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The Life and Death of Peter Sellers

The Life and Death of Peter Sellers (2004)

October. 01,2004
| Drama Comedy Romance

The turbulent personal and professional life of actor Peter Sellers (1925-1980), from his beginnings as a comic performer on BBC Radio to his huge success as one of the greatest film comedians of all time; an obsessive artist so dedicated to his work that neglected his loved ones and sacrificed part of his own personality to convincingly create that of his many memorable characters.


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Charles Herold (cherold)

Peter Sellers was a one-of-a-kind talent, so it's amazing how well Geoffrey Rush captures that magic. His recreations of chunks of Sellers performances are incredible, and he completely inhabits the character.From the movie, Sellers is not the greatest guy. He has a terrible temper, he can be petty, he cheats on his wife, and he lashes out at pretty much everyone. I've read that one of his friends felt the movie failed to capture his charm, while an ex-wife said the movie portrayed him as flawed but charming as opposed to just awful in every way. I don't know where the truth lies, although Wikipedia lists some really awful things that don't make the movie.It's interesting to see the craziness, neediness, and obsessive perfectionism of Sellers, but the movie can be a bit too gimmicky, breaking the fourth wall in a way that takes away more than it adds. I wouldn't say it's a great movie - it's really little more than a series of incidents over the years - but it's consistently engrossing and has a terrific score that includes great performances by Charlize Theron and Emily Watson.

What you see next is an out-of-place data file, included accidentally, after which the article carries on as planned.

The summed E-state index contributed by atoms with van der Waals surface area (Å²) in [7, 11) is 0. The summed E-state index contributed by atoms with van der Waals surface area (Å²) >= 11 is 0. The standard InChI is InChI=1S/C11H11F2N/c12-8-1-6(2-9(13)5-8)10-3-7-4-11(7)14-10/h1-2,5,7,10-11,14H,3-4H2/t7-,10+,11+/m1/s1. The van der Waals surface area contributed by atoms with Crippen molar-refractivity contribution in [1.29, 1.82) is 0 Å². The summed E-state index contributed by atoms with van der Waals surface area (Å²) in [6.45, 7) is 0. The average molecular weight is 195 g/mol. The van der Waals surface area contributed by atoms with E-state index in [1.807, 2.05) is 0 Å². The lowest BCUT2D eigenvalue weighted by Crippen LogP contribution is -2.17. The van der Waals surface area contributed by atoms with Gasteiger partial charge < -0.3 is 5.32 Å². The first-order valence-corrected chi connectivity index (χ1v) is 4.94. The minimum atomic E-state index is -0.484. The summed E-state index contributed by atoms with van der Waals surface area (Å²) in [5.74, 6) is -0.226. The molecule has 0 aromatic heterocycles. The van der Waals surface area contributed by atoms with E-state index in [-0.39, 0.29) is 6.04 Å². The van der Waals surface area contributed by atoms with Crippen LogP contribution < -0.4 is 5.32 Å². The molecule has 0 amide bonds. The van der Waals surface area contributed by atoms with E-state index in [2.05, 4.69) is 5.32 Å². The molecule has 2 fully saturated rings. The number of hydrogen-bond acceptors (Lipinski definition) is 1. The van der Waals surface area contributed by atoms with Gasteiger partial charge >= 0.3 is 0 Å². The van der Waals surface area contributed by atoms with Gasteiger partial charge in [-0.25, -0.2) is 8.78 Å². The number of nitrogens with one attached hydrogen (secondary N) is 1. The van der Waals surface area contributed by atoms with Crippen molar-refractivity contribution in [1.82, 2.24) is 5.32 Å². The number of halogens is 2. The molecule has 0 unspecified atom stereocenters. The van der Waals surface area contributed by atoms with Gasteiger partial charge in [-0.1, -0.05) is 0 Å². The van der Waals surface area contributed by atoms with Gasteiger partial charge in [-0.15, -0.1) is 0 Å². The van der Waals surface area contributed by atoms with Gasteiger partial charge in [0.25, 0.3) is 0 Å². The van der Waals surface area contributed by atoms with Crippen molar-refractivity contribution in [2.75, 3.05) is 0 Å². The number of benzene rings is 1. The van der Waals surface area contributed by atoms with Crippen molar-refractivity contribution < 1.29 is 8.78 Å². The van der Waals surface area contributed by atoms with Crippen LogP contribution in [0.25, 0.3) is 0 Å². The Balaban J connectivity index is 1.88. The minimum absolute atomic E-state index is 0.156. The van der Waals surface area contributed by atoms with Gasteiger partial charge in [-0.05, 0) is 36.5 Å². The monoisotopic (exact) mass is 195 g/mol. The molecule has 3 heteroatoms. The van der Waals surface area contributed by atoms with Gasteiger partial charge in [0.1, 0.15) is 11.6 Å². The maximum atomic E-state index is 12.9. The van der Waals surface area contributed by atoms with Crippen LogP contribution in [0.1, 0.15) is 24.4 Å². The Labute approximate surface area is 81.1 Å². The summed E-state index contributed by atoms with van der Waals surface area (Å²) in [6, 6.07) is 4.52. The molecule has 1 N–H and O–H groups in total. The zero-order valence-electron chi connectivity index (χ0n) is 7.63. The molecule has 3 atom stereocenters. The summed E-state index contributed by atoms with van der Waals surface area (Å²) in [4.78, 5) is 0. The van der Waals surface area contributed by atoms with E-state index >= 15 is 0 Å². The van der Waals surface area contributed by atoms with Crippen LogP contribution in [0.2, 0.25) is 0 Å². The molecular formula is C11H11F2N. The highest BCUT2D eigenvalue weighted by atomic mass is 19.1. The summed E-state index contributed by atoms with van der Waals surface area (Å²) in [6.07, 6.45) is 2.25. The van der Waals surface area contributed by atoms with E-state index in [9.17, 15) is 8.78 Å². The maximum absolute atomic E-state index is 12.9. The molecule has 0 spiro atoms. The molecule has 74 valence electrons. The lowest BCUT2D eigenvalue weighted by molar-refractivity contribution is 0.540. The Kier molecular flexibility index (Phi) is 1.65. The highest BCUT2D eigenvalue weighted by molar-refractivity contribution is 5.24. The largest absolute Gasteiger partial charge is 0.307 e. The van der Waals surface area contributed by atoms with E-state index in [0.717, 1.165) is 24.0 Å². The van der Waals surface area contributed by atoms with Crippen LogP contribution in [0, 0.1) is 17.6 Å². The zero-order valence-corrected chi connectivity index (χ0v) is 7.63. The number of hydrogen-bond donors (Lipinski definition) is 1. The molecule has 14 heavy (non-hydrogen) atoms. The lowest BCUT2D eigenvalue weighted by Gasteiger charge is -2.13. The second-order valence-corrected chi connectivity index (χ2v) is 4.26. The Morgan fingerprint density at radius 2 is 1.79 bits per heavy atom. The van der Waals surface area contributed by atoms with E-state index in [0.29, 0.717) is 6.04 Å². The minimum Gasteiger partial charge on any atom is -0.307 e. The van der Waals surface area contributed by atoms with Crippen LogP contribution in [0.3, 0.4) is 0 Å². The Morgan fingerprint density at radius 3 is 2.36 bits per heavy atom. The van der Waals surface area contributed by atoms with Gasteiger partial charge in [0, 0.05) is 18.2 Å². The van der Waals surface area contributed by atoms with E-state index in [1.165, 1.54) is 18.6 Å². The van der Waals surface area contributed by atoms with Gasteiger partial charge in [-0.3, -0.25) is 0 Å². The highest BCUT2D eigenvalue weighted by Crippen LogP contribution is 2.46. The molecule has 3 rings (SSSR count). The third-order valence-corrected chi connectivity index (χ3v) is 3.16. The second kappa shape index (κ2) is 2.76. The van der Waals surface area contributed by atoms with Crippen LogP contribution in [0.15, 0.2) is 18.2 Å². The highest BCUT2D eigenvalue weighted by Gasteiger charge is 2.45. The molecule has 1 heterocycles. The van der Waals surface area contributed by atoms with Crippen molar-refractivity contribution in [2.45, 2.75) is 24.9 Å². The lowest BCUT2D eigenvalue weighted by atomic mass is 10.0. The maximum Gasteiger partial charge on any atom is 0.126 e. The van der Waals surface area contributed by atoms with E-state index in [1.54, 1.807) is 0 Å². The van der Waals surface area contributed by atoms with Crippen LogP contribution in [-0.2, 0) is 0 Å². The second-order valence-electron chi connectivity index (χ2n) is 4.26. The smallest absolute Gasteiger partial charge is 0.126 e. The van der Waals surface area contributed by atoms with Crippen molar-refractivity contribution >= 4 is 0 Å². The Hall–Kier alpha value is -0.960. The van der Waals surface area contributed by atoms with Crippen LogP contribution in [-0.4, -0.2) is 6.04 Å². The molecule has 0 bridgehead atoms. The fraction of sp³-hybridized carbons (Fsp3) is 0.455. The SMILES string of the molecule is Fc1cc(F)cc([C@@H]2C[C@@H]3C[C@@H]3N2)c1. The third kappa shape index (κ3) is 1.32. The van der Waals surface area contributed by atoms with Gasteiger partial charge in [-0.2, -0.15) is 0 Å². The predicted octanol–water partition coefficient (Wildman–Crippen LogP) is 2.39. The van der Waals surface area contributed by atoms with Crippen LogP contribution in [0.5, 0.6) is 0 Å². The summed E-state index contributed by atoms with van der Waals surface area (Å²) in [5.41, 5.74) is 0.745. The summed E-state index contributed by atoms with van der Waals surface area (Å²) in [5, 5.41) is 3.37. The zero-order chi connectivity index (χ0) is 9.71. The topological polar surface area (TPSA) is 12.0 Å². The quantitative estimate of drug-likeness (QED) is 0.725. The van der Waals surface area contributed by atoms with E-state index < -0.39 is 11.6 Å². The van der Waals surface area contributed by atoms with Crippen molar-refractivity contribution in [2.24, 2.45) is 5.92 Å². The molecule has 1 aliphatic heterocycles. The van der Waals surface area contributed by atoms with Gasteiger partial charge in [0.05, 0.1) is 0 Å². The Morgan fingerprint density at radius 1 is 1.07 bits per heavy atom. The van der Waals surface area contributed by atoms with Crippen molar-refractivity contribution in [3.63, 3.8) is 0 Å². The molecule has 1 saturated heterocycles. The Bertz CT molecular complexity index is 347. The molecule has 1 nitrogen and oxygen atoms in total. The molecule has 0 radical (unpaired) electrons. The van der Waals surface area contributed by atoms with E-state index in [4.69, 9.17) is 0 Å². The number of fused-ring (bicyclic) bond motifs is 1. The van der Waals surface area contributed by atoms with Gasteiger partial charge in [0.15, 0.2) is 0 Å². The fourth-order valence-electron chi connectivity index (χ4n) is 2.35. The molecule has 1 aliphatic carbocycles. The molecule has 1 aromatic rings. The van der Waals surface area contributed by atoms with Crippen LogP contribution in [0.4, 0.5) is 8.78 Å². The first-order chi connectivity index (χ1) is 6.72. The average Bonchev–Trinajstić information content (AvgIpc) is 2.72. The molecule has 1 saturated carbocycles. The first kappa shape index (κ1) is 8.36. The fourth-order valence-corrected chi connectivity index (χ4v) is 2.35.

One of the finest actors life brought to life by a superb actor.Peter Sellers, one of the iconic actors and who in his time was one of the finest actors, makes us see his other side of life. Of course, acting is a intricate part of him. Rather, we are made to see Peter Sellers up close and personal by Geoffrey Rush, a fine actor in his own right and after seeing his portrayal of sellers, I am now ranking Rush higher than many of his contemporaries. Peter Sellers is portrayed to be eccentric, introvert and fascinated by women he likes. He has by-far stretched to reach out to those he liked rather than loved. And moreover, he is made to be superstitious with hallucinations of a foreteller, coming and telling him what he must be doing next. His relationship with Blake Edwards, with whom he made a series of Pink Panther movies seems to began as letters B E are read out to be initials of his next parter by the foreteller. He believes that and makes another B E (Britt Ekland) as his partner. Such interesting things have made this biographical movie it quite an interesting ride and yes Geoffrey Rush made me sit and observe every nuance of his and at times clap for him too. I must say, Rush played Peter Sellers better than anybody could have done. Having said about the actor, now I was wondering how on earth did Stephen Hopkins who is an action movie director, courtesy PREDATOR 2, lap this up and did such a fine job. Ah, I must rather credit Roger Lewis who wrote the book, and also Chris Markus and Stephen McFeely for having written a teleplay with same name. The other departments did their job pretty well, but I would have loved more had Mr.Sellers passion to what his real thing is was shown, this movie is diabolical in a way coz it shows Sellers as one such Diabolique who just throws away what he loves, from his love to his wife to his passion for movies. I saw this movie twice just for the acting of Rush and indeed it's such an interesting fine film that I would love to see it again with friends some day. I am going with 4/5 for an interesting biography of one of the finest actors ever to be seen.